5.07.2008

Decluttering


I don't know about you, but accumulation is a major problem of mine. I am not even the type of person who measures life by material goods. Who cares what kind of car you drive or how many designer purses you have? Tell me how many stories you've written or animals you've cared for or places you've traveled or people you've helped, and I'm in.

Nevertheless, I find myself gathering weight around me like a bedroom floor gathers dust bunnies. From literal weight in fleshy pounds to hundreds of books to gew-gaws and knick-knacks, I'm a human flea market.

My life has reached a tipping point of late in the clutter department. I am having trouble focusing on reading and writing because I am so distracted by junk. So, I've been working on decluttering.

All of which points to my sharing this newly found resource with you: Freecyle.

Here's a description of what Freecyle is: The Freecycle Network™ is made up of 4,355 groups with 5,062,000 members across the globe. It's a grassroots and entirely nonprofit movement of people who are giving (& getting) stuff for free in their own towns. It's all about reuse and keeping good stuff out of landfills. Each local group is moderated by a local volunteer (them's good people). Membership is free.

Isn't that cool?

Share your tips on how to declutter! The best tip will get a FREE book!!!! (Hey, I think I'm starting to get the hang of this decluttering thing!)

11 comments:

3M said...

My best de-cluttering tip? MOVE!!! I just moved last year, and it was painful to get rid (donated to Libraries and Goodwill) some of my books, but it was absolutely necessary. I still had 50! book boxes, though.

I've struggled with clutter in the past (and still do), but decluttering really frees you up. Like I said, I don't know if I could have done it had it not been for the move, so I'm thankful for it.

I'm going to be moving again soon, so that's even more incentive to get rid of even more stuff. Mostly clothes and stuff this time.

I was in a panic about moving the first time, but it really was one of the best things for me. I realize not everyone can do that, of course, but it does definitely help with de-cluttering, and it was perhaps the only way I was going to do it.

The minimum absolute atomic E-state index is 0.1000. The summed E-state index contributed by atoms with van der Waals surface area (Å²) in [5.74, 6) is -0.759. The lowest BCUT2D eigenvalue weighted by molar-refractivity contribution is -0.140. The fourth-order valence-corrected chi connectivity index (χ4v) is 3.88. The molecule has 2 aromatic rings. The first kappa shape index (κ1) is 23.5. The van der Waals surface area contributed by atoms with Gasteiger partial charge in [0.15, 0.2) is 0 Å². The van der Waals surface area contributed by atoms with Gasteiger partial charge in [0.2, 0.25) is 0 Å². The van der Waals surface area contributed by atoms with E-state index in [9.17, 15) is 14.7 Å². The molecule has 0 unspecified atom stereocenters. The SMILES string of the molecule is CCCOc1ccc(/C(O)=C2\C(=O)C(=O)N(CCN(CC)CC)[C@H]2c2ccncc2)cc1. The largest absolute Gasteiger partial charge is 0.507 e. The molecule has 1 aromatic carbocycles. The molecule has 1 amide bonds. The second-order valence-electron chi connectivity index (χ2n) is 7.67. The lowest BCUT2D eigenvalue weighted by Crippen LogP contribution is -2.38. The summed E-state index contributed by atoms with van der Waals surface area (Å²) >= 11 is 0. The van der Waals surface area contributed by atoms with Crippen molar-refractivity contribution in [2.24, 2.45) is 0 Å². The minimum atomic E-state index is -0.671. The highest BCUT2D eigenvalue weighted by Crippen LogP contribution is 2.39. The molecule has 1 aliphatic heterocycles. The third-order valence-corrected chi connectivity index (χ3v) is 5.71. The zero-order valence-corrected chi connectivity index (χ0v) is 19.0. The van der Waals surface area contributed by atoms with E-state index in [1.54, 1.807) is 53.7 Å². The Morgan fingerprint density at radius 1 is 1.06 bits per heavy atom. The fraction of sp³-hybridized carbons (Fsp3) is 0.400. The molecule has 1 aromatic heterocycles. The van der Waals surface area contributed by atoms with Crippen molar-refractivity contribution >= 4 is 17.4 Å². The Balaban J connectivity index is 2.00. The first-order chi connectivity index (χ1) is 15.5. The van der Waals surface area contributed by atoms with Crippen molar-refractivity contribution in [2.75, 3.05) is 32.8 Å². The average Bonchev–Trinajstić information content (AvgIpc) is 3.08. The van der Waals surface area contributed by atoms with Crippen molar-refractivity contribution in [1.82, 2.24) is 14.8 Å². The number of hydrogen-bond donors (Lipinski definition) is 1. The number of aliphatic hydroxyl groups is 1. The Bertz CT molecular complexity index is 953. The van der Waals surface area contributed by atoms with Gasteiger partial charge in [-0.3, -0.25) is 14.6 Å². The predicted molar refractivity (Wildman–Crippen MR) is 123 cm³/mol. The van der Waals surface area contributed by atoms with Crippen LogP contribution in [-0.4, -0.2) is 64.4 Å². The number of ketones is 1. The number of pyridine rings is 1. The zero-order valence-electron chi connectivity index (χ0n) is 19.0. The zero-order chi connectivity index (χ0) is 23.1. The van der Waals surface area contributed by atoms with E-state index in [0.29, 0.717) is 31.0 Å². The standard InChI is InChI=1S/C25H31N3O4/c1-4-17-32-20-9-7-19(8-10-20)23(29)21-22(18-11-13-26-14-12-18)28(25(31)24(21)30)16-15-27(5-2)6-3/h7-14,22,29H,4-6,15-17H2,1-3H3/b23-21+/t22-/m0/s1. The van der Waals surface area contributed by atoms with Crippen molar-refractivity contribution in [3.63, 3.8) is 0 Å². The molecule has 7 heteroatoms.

Michelle
1morechapter.com

Eva said...

My best decluttering tip:
If you're not sure whether to keep something or get rid of it, put it somewhere you can't see it (maybe w/ the stuff you're definitely getting rid of) for a week or two. Then see if you think about it or not! In my case, this usually makes me realise it's not really important, and I get rid of it. But sometimes I realise that I care about it quite a bit, and then I'm grateful to be able to 'rescue' it. :D

Andi said...

I try to declutter by giving the things I don't need or want anymore to people who will appreciate them. I give used magazines to friends; I hand out books through bookmooch (I give a lot more than I get there); I see things on my shelves (a knick knack, a book) and it reminds me of a friend, who I then give it to. I try to take my things and give other people small bits of joy with them, even if they then move the item on to someone else so that they don't accumulate clutter. In Lewis Hyde's The Gift he makes the point that wealth is only finite when it's stagnant. I'm trying to live by that motto. And Thomas Merton once said, "For everything I own, someone owns less." That's a good one, too. So pass on the love.

And Freecycle rocks!! I've given away many a thing - rugs, cds, even used hangers - through that network. Thanks for reminding me about this.